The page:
This Is the Technology Behind the US Military's Largest Gun

This video outlines the essential engineering of exactly what railgun technology means.
Jessica Miley

As the host of Real Engineering points out, guns have been a staple of engineering problem solving for a very long time. Over the years weapons have dramatically evolved and are continuing to do so. Think cannon balls changing to spherical projectiles. The latest weaponry breakthrough will move away from explosive launch power to an entirely new system to artillery launch. Railguns that take advantage of electromagnetic force will power the United States's largest gun.

Using explosives while efficient, has many downsides. The most obvious being that naval ships have to carry large stores of explosives into battle, making them very susceptible to attack. On top of that, the new railgun technology is also just way more efficient. Current railgun designs have already doubled the muzzle velocity of weapons already in production. Some can send out artillery of speeds up to Mach 6! (Current explosive based weapons can only hit a maximum of Mach 3!)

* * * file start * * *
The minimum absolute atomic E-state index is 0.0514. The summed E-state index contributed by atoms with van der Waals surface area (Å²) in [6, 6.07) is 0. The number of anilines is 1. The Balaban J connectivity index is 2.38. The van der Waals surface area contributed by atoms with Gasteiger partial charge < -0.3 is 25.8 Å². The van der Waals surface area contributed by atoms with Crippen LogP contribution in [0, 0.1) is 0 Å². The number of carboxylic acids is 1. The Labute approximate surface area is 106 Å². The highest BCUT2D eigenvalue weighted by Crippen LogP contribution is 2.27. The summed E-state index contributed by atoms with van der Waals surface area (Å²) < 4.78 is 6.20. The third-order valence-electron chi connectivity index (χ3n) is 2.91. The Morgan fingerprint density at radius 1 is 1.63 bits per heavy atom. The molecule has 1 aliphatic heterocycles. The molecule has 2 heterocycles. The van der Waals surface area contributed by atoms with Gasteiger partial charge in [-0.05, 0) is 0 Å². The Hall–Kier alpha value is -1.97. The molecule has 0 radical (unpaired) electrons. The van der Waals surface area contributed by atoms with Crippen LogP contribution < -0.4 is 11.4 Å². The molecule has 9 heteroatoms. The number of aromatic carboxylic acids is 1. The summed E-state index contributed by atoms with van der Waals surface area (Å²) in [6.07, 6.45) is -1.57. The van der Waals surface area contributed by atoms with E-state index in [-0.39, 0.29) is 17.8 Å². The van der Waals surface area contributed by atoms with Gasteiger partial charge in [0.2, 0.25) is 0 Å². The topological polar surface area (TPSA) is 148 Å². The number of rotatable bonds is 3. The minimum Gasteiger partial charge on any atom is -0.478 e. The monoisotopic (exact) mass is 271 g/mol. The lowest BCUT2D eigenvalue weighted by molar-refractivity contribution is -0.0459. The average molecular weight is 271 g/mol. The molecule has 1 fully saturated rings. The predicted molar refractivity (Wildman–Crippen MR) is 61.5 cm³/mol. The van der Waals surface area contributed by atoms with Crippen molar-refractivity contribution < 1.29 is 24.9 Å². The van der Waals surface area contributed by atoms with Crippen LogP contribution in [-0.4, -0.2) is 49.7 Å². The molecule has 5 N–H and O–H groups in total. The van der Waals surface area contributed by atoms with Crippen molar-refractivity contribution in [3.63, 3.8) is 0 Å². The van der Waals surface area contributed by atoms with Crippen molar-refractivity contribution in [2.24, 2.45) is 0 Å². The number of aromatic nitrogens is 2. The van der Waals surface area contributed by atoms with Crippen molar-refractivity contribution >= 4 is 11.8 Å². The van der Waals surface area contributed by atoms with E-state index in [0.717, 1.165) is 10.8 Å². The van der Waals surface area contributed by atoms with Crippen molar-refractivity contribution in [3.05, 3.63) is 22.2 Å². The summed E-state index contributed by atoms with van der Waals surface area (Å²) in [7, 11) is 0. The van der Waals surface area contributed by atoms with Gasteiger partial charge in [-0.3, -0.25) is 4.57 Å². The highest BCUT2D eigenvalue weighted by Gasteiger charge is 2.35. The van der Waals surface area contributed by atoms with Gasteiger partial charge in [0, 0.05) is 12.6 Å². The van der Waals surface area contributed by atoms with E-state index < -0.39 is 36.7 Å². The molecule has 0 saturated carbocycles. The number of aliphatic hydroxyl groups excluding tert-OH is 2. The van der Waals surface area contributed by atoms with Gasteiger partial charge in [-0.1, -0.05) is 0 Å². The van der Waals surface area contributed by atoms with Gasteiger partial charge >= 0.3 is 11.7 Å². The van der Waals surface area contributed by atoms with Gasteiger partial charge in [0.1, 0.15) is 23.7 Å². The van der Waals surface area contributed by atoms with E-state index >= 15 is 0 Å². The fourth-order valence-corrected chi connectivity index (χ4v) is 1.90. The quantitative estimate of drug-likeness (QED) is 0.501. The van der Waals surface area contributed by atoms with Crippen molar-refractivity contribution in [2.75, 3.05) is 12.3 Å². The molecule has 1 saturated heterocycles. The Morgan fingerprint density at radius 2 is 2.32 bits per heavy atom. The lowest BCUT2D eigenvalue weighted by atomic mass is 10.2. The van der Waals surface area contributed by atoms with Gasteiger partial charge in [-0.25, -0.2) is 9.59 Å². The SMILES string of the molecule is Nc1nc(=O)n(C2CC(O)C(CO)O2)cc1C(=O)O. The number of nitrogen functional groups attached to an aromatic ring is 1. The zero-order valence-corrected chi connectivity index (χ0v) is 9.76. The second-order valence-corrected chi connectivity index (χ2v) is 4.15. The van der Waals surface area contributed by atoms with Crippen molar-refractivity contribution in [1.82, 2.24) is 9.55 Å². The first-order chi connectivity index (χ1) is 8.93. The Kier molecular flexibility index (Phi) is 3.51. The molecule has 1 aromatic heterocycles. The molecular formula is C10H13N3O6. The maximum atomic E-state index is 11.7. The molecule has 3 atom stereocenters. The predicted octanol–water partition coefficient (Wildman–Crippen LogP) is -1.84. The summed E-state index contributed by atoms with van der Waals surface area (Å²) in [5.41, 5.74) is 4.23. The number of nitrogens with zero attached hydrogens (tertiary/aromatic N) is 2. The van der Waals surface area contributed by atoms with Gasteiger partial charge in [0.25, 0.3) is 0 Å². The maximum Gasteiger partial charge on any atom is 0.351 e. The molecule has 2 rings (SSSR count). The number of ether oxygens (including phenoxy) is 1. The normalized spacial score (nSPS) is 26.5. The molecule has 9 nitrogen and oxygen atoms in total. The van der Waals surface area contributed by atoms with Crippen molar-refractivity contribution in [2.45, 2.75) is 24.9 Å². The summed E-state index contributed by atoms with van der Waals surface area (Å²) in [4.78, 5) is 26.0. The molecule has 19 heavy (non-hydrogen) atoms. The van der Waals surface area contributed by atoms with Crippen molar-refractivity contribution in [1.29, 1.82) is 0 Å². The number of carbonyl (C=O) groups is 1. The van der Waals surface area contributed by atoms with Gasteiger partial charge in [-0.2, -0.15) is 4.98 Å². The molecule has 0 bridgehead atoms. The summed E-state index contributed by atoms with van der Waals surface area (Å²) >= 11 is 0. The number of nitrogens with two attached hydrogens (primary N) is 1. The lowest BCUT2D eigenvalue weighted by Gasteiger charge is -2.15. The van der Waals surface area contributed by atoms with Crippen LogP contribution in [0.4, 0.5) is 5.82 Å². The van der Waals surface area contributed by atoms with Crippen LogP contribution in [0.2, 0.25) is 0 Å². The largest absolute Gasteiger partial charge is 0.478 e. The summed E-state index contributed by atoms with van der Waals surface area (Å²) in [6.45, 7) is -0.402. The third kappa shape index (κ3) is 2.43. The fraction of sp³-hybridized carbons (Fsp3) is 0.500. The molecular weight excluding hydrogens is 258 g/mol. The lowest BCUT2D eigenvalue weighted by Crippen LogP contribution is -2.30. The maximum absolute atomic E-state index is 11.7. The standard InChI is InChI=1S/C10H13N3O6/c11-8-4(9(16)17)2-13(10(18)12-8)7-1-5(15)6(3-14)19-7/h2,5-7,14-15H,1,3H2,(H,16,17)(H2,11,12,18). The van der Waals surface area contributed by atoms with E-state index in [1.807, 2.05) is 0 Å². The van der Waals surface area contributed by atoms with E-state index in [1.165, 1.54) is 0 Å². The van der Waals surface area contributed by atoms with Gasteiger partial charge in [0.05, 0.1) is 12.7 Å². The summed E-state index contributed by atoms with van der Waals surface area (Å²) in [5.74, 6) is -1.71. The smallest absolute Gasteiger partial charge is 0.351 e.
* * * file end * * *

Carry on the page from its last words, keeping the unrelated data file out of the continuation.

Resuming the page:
These weapons are not currently in service (that we know of!) mainly because there are still some serious engineering problems to solve before that happens. Railguns use the physics theory of Lorentz Force. But achieving Lorentz Force and simultaneously overcoming the friction generated by it are huge engineering roadblocks. The military is now deep in the research and development of how to make these weapons more agile and consistent for use in service. But refining rail gun technology could also have a big impact on satellite launching technology too. The Real Engineering host offers the suggestion that future sat launches could be just as well achieved via rail gun technology rather than a traditional rocket. 

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